NHL’s Patrice Bergeron’s family circle

By Shelly Gigante
Shelly Gigante specializes in personal finance issues. Her work has appeared in a variety of publications and news websites.
Posted on Dec 28, 2018

When Patrice Bergeron takes to the ice for the Boston Bruins, his fans see the trademark slap shots and precision passes that have made him, by most accounts, the best defensive forward in the National Hockey League. What they don’t see is the circle of support that paved the path to his success.

“Honestly, I wouldn’t have gotten here without the help of my close family,” he told MassMutual. “It’s really my parents, my brother, and my wife. They’re the reason I’m here.”

 

Bergeron grew up playing hockey in Quebec City, Canada, following in the footsteps of his older brother. His love of the game was obvious. So was his talent.

He played for AAA Midget teams in his town and eventually changed schools to play for the Quebec elite team. He was drafted at age 17 by the Quebec Major Junior Hockey League, which took him far from home for practices and games, and gave him an audience with NHL scouts. Behind the scenes, his parents cheered him on, carted him thousands of miles to practices and games, and kept him humble.

“I think the values that my parents showed me growing up are definitely some of the reasons why I'm here today, why I'm in the NHL pursuing my dreams, and why I keep wanting to get better at it,” said Bergeron, noting the unconditional support he received at home from his parents and his brother gave him strength in moments when his dream of playing professionally felt out of reach.

His mother, Sylvie Bergeron, a social worker with a passion for helping others, put her career on hold to be home with her boys during their teen years, when academics and hockey became more intense.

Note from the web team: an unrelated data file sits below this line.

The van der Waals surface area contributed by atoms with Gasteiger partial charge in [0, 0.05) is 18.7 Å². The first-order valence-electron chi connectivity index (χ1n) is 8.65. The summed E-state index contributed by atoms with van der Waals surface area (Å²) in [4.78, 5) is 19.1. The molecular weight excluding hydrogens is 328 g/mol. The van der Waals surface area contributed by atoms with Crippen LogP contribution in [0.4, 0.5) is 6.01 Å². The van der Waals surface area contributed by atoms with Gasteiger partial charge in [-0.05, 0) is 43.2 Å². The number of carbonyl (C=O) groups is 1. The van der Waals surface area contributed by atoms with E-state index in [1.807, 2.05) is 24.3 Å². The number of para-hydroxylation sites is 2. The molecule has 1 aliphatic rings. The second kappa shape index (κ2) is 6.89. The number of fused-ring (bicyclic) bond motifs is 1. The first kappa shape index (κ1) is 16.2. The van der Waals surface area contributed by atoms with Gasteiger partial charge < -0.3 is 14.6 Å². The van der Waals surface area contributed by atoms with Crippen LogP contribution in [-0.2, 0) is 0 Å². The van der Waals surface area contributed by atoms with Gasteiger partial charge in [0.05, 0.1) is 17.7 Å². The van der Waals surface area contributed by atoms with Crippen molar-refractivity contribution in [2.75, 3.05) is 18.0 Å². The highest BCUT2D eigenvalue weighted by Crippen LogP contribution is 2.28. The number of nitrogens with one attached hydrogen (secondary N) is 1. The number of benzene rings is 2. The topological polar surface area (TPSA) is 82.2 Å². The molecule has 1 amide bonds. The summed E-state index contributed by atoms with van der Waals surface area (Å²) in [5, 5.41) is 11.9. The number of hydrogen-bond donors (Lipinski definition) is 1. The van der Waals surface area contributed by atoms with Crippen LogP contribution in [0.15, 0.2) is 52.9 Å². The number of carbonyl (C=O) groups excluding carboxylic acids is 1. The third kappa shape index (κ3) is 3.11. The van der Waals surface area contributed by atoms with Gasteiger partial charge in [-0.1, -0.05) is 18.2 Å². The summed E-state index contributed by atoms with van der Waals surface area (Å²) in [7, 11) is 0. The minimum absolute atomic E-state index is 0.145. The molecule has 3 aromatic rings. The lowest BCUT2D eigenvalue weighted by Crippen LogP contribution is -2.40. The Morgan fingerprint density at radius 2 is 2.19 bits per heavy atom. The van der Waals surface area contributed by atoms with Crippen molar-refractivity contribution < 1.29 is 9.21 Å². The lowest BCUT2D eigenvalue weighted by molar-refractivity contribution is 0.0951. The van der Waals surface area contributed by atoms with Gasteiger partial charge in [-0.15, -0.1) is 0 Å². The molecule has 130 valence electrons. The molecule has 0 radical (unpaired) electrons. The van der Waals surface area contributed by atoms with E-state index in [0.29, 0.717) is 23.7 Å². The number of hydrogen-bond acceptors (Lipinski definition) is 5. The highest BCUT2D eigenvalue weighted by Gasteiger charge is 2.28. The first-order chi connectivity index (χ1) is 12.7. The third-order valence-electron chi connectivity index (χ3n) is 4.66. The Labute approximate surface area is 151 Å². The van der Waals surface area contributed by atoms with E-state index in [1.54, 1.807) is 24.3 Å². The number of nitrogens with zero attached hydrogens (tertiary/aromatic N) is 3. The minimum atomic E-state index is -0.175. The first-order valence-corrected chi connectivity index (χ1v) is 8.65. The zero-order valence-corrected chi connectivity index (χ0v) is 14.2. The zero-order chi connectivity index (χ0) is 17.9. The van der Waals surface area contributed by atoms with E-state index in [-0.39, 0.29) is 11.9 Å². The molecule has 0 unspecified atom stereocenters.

“She was working with people who had head injuries and head trauma back when I was growing up and now she’s working with young kids and families, but she quit her job for a few years knowing that those years could be challenging for us as 13-, 14-, and 15-year old boys, trying to figure everything out and going to high school,” he recalled. “She just wanted to make sure that she was there for us and make sure that we were keeping our values.”

It was a selfless decision that Bergeron, appreciates even more today. “I think that was huge for us and it was paramount for our upbringing,” he said.

His father, Gerard Cleary, was a foreman for the city when Bergeron was growing up, working nights when needed to provide for the family — and pay for the pricey hockey gear and fees associated with the sport. “He was plowing the streets of the city or dealing with plumbing issues,” said Bergeron. “It was hard labor, obviously, and a lot of hours. When he’d come back to the house, you could tell that he was tired, but he always found a way to drive us to different friend’s houses, or practices and games, and he was always there for us, making the time for it. It was always a special bond that way.”

The tight-knit family wasn’t just focused on hockey, however. Bergeron said his parents always made sure that he and his brother developed the skills to express and process their emotions in a healthy way. And they always made time for each other.

“We weren’t always going to Florida or on a long and big vacation,” the hockey pro reminisced. “But it was always about being together, whether it was going camping two hours away or doing something smaller. We were still having fun.”

As a father himself now, the family-first mentality is one that he and his wife Stephanie (the “rock” of his household) have adopted in their own home. “It does affect me as a parent, now, the way that my parents sacrificed a lot for me and my brother,” he said. “That's something that stuck with me and that I want to give to my kids as well.”

Bergeron does what he can to thank his parents for their endless support. “I try to give back to my family as much as I can, whether it’s money or just small gestures or trips,” he said. “They always tell me they never want anything from me. That’s what makes you want to do more.”

As a professional hockey player, he also gives back to the community through a program he started called “Patrice’s Pals,” which brings children from local hospitals and other organizations throughout New England to Bruins games to watch from the luxury suite. He then meets the kids and pauses for pictures afterwards.

It’s all a reflection, the hockey star said, of the love and support he receives from his family.

“They're the reason I'm here and the reason why I'm the person that I am,” said Bergeron. “It's one thing to be a hockey player, but it's a lot more important to be a good person off the ice and like who you are. To me, my family has made me.”

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